Thank you to everyone who joined SDxCentral and Skyport Systems for their special Demo featuring SkySecure. The first of its kind, SkySecure is a cloud-managed secure server aimed at changing the way enterprises combat cyberthreats. In this fascinating demonstration, Skyport showcased how SkySecure can stop infrastructure attacks, audit and halt data exfiltration, provide out-of-box compliance with continuous monitoring, and offer plug and play insertion without need for application, OS, or network changes, all from an on-premises hardened server platform. Following the live event, the Skyport presenters were kind enough to take some audience questions. Read the whole Q&A below.
Does your solution extend to containers such as Docker?
Skyport: Our solution can support virtual machines (VM) which, in turn, include containers. Under the covers, SkySecure has its own hypervisor layer based on Xen, but that is not directly exposed to any housed VMs or the operations staff.
Do the OS patches update crisply to prevent hackers from exploiting issues?
Skyport: Yes. The software layer of SkySecure combines firmware, hardware, virtualization, and the security controls into one system that we are responsible for managing “as a single nut.” Skyport provides updates to the server platform. An organization only needs to maintain the virtual machine themselves.
Can you elaborate on what security features you have built into the hardware?
Skyport: There are many elements of the hardware layer. A few of the key features are:
- Separate hardware subsystems (I/O controller and x86)
- TPMs for verification and keys
- S/R IOV to provide a hardware “firewall” and ensure all I/O goes through our security system
- A hardened chassis with extraneous ports eliminated.
How does Skyport hardware interact with a server running VMs?
Skyport: Skyport provides the server as part of the system we provide. When you use SkySecure, we will provide the server along with the software stack that runs on it which in turn protects and manages the VMs. We also provide the cloud management environment. Conceptually like Meraki, but for managing our servers that you deploy on premises.
What type of hypervisors work with SkySecure?
Skyport: Today the hypervisor is part of the software stack we have constructed. Today, we are using Xen, but plan to broaden to inter-operate with other hypervisor techs in the future.
Where is Skyport running the management system? Can it be run locally?
Skyport: The SkySecure Center runs in a privately hosted provider facility that provides appropriate availability and security controls — Layer 42 is one of the two we use. At present, there is no option to host the management system yourself, although for customers considering large scale use of our system, we can discuss options.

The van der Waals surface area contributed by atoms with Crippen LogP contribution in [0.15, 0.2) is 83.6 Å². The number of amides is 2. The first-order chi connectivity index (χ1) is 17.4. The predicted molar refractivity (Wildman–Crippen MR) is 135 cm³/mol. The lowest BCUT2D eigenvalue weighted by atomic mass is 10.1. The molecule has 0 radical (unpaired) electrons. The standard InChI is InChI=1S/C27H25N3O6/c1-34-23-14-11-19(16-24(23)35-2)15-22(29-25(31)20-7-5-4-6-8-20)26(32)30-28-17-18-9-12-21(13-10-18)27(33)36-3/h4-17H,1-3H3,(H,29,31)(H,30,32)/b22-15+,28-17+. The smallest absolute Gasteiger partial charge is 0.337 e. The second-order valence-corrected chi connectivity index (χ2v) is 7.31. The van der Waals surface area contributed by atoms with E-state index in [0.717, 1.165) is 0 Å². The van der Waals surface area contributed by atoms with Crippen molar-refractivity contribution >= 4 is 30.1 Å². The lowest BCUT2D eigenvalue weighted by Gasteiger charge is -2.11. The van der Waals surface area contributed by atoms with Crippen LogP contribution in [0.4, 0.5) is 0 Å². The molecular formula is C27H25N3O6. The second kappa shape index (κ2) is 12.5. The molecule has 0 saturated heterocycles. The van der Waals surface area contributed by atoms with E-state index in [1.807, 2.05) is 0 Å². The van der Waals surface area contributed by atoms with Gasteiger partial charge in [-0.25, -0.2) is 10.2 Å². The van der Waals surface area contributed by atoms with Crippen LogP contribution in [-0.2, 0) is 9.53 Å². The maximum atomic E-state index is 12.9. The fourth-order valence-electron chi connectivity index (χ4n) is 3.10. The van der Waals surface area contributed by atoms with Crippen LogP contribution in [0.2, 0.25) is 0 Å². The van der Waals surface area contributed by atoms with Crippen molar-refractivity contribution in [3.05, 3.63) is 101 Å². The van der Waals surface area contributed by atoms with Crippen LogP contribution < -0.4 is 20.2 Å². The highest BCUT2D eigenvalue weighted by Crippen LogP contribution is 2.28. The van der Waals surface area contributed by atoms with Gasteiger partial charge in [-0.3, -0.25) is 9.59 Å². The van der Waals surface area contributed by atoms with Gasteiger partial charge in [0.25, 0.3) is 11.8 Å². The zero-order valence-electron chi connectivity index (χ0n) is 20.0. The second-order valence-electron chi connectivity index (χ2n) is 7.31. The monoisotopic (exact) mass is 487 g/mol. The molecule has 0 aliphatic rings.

If I have applications with a lot of data on disk or storage, can I use the product?
Skyport: Yes. VMs on SkySecure can use Common Intermediate Format (CIF) and Network File System (NFS) to access external file systems. The product has access controls, monitoring, and credential compartmentalization to enhance the overall security.
What types of VMs are supported?
What happens if the server loses connection to the management system?
Skyport: Transient connectivity problems do not affect the system. Remote management, such as changing policies, is not possible when the connection is down, and are automatically re-established when connectivity returns.
Are there applications that the system doesn’t support?
There seems to be a lot of data collection. What percentage of the VMs performance will be impacted due to the data collection and analysis?
Skyport: The majority of data is communication metadata and it is gathered in the I/O controller, which is customer designed and optimized for performance. It is sent to SkySecure for secure storage. When using SkySecure, a starting design assumption is to plan for a five percent performance impact.
How do you handle DNS-based attacks?
Skyport: SkySecure has its own DNS table to ensure it can enforce a whitelist policy based on fully qualified domain name (FQDN) lookups and maintains state of DNS communications and addresses. SkySecure also prevents hosted VMs from directly connecting to external DNS servers as they always use SkySecure’s service.
Can you explain how east/west and north/south traffic and policies are dealt?
Skyport: Every VM hosted on SkySecure is wrapped into a proxy-based firewall that enforces communication policy to any other system, whether running in the same network zone or even on the same SkySecure server.
Please explain the relationship between the ‘cloud controller’ and the physical server. Where does the cloud controller live?
Skyport: The ‘cloud controller’ is called SkySecure Center, and it is the operational management layer for the servers that are deployed on premises. All provisioning, configuration, monitoring, and auditing are done through SkySecure Center. When it needs to make changes to a server, it does so. Servers are not managed locally. Currently, SkySecure Center is hosted in Skyport’s private cloud facilities hosted at Layer 42 and maintained by our operations staff.
During the first demo when talking about the netflow like stats, I did not understand what the multi-color vertical lines represented. Can you elaborate?
Skyport: The vertical columns represent different attributes to display in the traffic intelligence report, such as traffic direction, destination FQDN, port/protocol, was the traffic blocked, and what policy matched the disposition of the traffic. You can dynamically select the attributes to display and their sort order.